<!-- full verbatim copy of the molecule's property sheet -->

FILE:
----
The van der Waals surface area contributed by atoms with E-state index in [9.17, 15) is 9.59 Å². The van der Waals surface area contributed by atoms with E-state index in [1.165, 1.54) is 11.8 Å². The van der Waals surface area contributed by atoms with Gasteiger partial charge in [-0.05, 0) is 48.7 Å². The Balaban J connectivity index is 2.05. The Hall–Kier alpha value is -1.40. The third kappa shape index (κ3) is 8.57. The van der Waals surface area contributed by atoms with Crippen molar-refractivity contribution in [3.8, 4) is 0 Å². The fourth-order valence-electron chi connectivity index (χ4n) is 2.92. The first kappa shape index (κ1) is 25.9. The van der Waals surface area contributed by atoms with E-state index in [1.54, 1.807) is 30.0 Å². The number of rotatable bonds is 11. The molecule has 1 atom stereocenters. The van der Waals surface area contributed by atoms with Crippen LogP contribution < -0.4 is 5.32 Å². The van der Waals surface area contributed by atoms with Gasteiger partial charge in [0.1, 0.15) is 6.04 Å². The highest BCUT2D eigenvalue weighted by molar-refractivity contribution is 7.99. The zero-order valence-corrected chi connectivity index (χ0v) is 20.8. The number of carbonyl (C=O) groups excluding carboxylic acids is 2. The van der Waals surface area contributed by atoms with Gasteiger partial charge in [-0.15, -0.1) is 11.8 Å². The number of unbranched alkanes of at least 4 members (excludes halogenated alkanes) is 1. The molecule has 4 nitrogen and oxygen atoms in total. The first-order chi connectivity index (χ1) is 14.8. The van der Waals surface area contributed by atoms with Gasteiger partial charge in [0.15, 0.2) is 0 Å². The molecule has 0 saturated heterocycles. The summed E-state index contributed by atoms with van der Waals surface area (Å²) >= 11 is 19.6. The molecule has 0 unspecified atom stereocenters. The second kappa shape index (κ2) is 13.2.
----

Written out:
The van der Waals surface area contributed by atoms with E-state index in [9.17, 15) is 9.59 Å². The van der Waals surface area contributed by atoms with E-state index in [1.165, 1.54) is 11.8 Å². The van der Waals surface area contributed by atoms with Gasteiger partial charge in [-0.05, 0) is 48.7 Å². The Balaban J connectivity index is 2.05. The Hall–Kier alpha value is -1.40. The third kappa shape index (κ3) is 8.57. The van der Waals surface area contributed by atoms with Crippen molar-refractivity contribution in [3.8, 4) is 0 Å². The fourth-order valence-electron chi connectivity index (χ4n) is 2.92. The first kappa shape index (κ1) is 25.9. The van der Waals surface area contributed by atoms with E-state index in [1.54, 1.807) is 30.0 Å². The number of rotatable bonds is 11. The molecule has 1 atom stereocenters. The van der Waals surface area contributed by atoms with Crippen LogP contribution < -0.4 is 5.32 Å². The van der Waals surface area contributed by atoms with Gasteiger partial charge in [0.1, 0.15) is 6.04 Å². The highest BCUT2D eigenvalue weighted by molar-refractivity contribution is 7.99. The zero-order valence-corrected chi connectivity index (χ0v) is 20.8. The number of carbonyl (C=O) groups excluding carboxylic acids is 2. The van der Waals surface area contributed by atoms with Gasteiger partial charge in [-0.15, -0.1) is 11.8 Å². The number of unbranched alkanes of at least 4 members (excludes halogenated alkanes) is 1. The molecule has 4 nitrogen and oxygen atoms in total. The first-order chi connectivity index (χ1) is 14.8. The van der Waals surface area contributed by atoms with Gasteiger partial charge in [0.15, 0.2) is 0 Å². The molecule has 0 saturated heterocycles. The summed E-state index contributed by atoms with van der Waals surface area (Å²) >= 11 is 19.6. The molecule has 0 unspecified atom stereocenters. The second kappa shape index (κ2) is 13.2.